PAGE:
Central Pennsylvania today is calm, green, largely rural. Not a bad place for a peaceful memorial cemetery I thought while driving through it. As we neared the destination, turning off the highway onto a smaller road of clapboard houses and modest lawns, we began to see signs for the ‘US Army Heritage and Education Center’.
“Is that where we’re going?” my mother wanted to know.
I wasn’t sure, so we pulled in to the parking lot and found ourselves in front of a large brick building with a huge banner of combat soldiers.
I went in to the building to ask, and was told that the site of the former Carlisle Indian school was a bit further down the road. “Turn left and follow the signs for the War College. It’s not far.”
“Oh. …OK. …Thanks.”
I began to realize that I hadn’t done my homework– I knew that the site of the school had been barracks prior to being a school and had become barracks for awhile again after the school was shut down in 1918 (while other boarding schools remained operational into the late 20th century). But I didn’t realize until arriving that it’s now the site of– yes– the US Army War College. I didn’t even know that there was such a thing as the US Army War College, something that should surely be part of my civic/ historical awareness also.
We followed signs toward the entrance, past an expansive golf course, rounding a corner to suddenly find ourselves at a checkpoint of armed soldiers. My mother, who was increasingly uncomfortable with the situation, asked me quickly “Is this really a good idea, do we have to do this?”
“It’ll be fine” I reassured her, while feeling nervous myself.
We stopped and rolled down the window as an armed man in a helmet and full camouflage uniform peered in. “Hi… we’d like to visit the cemetery” I said in what I hoped was a casual tone.
“My daughter is just crazy about history” my mother added nervously, attempting to provide an a-political motivation and pass me off as a harmless eccentric.
“Sure, we just need to search your vehicle, ma’am. Could you please step out?”
Our automatic nervousness was perhaps unwarranted in the end; after using mirrors to look under the car and doing a brief search inside, the soldiers pleasantly gave us a brochure with a map of the grounds and some historical information. Reassured, we proceeded through to a parking lot. The cemetery was just through the checkpoint, bordered by a busy road and a large US Army War College sign.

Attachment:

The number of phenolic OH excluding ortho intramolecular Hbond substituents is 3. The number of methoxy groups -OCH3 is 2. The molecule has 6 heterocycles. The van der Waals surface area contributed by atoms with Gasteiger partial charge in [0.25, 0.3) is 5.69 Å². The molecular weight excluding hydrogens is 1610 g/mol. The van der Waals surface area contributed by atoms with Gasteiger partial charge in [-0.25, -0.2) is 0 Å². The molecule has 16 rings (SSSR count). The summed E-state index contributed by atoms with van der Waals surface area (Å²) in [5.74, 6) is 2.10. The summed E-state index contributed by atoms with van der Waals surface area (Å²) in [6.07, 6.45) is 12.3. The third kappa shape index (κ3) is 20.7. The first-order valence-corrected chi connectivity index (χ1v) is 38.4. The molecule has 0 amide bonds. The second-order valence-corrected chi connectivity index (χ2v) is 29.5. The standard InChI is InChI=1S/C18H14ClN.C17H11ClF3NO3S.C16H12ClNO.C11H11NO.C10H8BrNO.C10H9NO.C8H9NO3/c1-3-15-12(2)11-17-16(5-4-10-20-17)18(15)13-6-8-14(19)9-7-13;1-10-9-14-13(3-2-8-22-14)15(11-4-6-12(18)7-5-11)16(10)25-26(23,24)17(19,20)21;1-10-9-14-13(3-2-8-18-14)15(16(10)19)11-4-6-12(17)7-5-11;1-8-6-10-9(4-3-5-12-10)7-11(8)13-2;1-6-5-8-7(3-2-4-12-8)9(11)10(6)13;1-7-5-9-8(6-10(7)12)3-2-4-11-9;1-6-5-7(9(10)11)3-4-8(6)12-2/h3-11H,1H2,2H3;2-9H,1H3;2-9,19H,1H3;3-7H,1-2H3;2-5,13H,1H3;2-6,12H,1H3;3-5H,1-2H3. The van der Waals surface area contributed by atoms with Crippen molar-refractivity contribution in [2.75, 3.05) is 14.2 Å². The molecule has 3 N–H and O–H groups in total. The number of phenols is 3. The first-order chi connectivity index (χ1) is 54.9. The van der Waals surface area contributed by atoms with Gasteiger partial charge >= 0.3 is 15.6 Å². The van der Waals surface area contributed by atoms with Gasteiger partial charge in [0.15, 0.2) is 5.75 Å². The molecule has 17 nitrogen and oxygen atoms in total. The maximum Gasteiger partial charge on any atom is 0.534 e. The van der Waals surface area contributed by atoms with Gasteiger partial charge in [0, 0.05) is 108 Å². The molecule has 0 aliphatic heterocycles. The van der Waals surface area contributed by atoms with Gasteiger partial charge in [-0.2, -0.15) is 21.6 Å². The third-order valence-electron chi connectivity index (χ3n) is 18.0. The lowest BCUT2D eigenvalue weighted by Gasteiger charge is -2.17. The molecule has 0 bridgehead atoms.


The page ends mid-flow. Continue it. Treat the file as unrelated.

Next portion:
It was clear that the cemetery has had visitors, from the presence of shells, sage, feathers, and other respectful remembrances on some of the graves. Some of the gravestones have names, an ethnic affiliation, and dates– others are ‘Unknown’. The affiliations are from all over the country, from the southwest to the north, all the way to Alaska.
Each stone has a cross carved in it, and a plastic flower stuck in the woodchips in front of it. A sign in the cemetery reads:
“This school was the model for a nation-wide system of boarding schools intending to assimilate American Indians into mainstream culture. Over 10,000 indigenous children attended the school between 1879 and 1918. Despite idealistic beginnings the school left a mixed and lasting legacy, creating opportunity for some students and conflicted identities for others. In this cemetery are 186 graves of students who died while at Carlisle.”
186 is a fraction of the students who actually died there, as many were returned to their place of origin and records are often incomplete (the Truth & Reconciliation report found that 1 in 25 children died in Canadian schools). Another sign informs that the cemetery was originally in a different part of the campus, and was moved here in 1931.
Driving around the campus there were signs on several buildings (still in use by the college) noting that they had been built by students at the Indian school.
I couldn’t help but wonder what the experience of a ‘student’ from Alaska would have been like, arriving to build a brick building in the humid Pennsylvania summer, being given English-only orders. I wonder if there were any other students who spoke his language? I wonder how old he was and what his last words were when he passed away in September of 1905? Who was with him, and what were the last words that he heard? How (and in what language) was his family informed? And how long before “mainstream culture” (as the official sign would have it) tries to erase this event entirely under the shadow of new aggressions?